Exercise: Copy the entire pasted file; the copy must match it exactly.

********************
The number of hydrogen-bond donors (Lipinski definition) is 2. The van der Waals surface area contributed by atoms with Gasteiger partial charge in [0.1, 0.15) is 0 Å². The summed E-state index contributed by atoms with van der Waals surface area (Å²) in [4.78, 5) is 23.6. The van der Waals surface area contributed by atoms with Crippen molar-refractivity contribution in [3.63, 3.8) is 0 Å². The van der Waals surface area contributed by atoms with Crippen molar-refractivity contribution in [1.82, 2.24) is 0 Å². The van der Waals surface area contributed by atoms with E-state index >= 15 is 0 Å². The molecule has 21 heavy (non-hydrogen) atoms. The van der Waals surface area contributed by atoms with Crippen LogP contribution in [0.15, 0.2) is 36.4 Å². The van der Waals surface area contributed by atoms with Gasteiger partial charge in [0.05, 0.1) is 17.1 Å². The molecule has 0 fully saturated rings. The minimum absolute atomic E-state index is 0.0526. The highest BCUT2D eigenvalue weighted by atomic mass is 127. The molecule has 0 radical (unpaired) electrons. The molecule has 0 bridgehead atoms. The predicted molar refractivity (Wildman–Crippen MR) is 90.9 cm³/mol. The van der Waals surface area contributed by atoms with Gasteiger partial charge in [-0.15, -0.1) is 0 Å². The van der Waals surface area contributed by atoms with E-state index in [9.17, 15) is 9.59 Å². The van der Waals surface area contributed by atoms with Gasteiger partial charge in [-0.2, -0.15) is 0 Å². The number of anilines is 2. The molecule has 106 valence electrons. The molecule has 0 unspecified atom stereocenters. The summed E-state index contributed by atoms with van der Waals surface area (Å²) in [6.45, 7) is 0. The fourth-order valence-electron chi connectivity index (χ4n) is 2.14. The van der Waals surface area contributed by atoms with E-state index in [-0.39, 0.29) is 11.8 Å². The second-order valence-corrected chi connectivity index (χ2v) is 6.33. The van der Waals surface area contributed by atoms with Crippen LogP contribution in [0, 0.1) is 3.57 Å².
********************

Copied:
The number of hydrogen-bond donors (Lipinski definition) is 2. The van der Waals surface area contributed by atoms with Gasteiger partial charge in [0.1, 0.15) is 0 Å². The summed E-state index contributed by atoms with van der Waals surface area (Å²) in [4.78, 5) is 23.6. The van der Waals surface area contributed by atoms with Crippen molar-refractivity contribution in [3.63, 3.8) is 0 Å². The van der Waals surface area contributed by atoms with Crippen molar-refractivity contribution in [1.82, 2.24) is 0 Å². The van der Waals surface area contributed by atoms with E-state index >= 15 is 0 Å². The molecule has 21 heavy (non-hydrogen) atoms. The van der Waals surface area contributed by atoms with Crippen LogP contribution in [0.15, 0.2) is 36.4 Å². The van der Waals surface area contributed by atoms with Gasteiger partial charge in [0.05, 0.1) is 17.1 Å². The molecule has 0 fully saturated rings. The minimum absolute atomic E-state index is 0.0526. The highest BCUT2D eigenvalue weighted by atomic mass is 127. The molecule has 0 radical (unpaired) electrons. The molecule has 0 bridgehead atoms. The predicted molar refractivity (Wildman–Crippen MR) is 90.9 cm³/mol. The van der Waals surface area contributed by atoms with Gasteiger partial charge in [-0.15, -0.1) is 0 Å². The van der Waals surface area contributed by atoms with E-state index in [9.17, 15) is 9.59 Å². The van der Waals surface area contributed by atoms with Gasteiger partial charge in [-0.2, -0.15) is 0 Å². The number of anilines is 2. The molecule has 106 valence electrons. The molecule has 0 unspecified atom stereocenters. The summed E-state index contributed by atoms with van der Waals surface area (Å²) in [6.45, 7) is 0. The fourth-order valence-electron chi connectivity index (χ4n) is 2.14. The van der Waals surface area contributed by atoms with E-state index in [-0.39, 0.29) is 11.8 Å². The second-order valence-corrected chi connectivity index (χ2v) is 6.33. The van der Waals surface area contributed by atoms with Crippen LogP contribution in [0, 0.1) is 3.57 Å².